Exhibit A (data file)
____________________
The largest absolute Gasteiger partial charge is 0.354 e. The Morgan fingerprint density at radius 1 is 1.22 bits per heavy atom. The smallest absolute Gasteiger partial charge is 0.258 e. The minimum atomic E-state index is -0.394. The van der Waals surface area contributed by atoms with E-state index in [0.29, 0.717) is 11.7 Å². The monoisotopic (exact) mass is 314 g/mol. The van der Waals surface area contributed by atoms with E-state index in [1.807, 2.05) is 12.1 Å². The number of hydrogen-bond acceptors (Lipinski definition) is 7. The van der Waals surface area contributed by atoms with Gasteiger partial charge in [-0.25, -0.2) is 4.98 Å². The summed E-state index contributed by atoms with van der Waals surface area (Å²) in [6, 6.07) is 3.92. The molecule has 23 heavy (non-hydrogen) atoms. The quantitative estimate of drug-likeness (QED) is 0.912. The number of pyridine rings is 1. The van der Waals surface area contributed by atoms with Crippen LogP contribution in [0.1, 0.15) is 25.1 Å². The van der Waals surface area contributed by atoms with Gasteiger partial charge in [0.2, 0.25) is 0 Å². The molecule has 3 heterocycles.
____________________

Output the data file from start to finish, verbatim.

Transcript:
The largest absolute Gasteiger partial charge is 0.354 e. The Morgan fingerprint density at radius 1 is 1.22 bits per heavy atom. The smallest absolute Gasteiger partial charge is 0.258 e. The minimum atomic E-state index is -0.394. The van der Waals surface area contributed by atoms with E-state index in [0.29, 0.717) is 11.7 Å². The monoisotopic (exact) mass is 314 g/mol. The van der Waals surface area contributed by atoms with E-state index in [1.807, 2.05) is 12.1 Å². The number of hydrogen-bond acceptors (Lipinski definition) is 7. The van der Waals surface area contributed by atoms with Gasteiger partial charge in [-0.25, -0.2) is 4.98 Å². The summed E-state index contributed by atoms with van der Waals surface area (Å²) in [6, 6.07) is 3.92. The molecule has 23 heavy (non-hydrogen) atoms. The quantitative estimate of drug-likeness (QED) is 0.912. The number of pyridine rings is 1. The van der Waals surface area contributed by atoms with Crippen LogP contribution in [0.1, 0.15) is 25.1 Å². The van der Waals surface area contributed by atoms with Gasteiger partial charge in [0.2, 0.25) is 0 Å². The molecule has 3 heterocycles.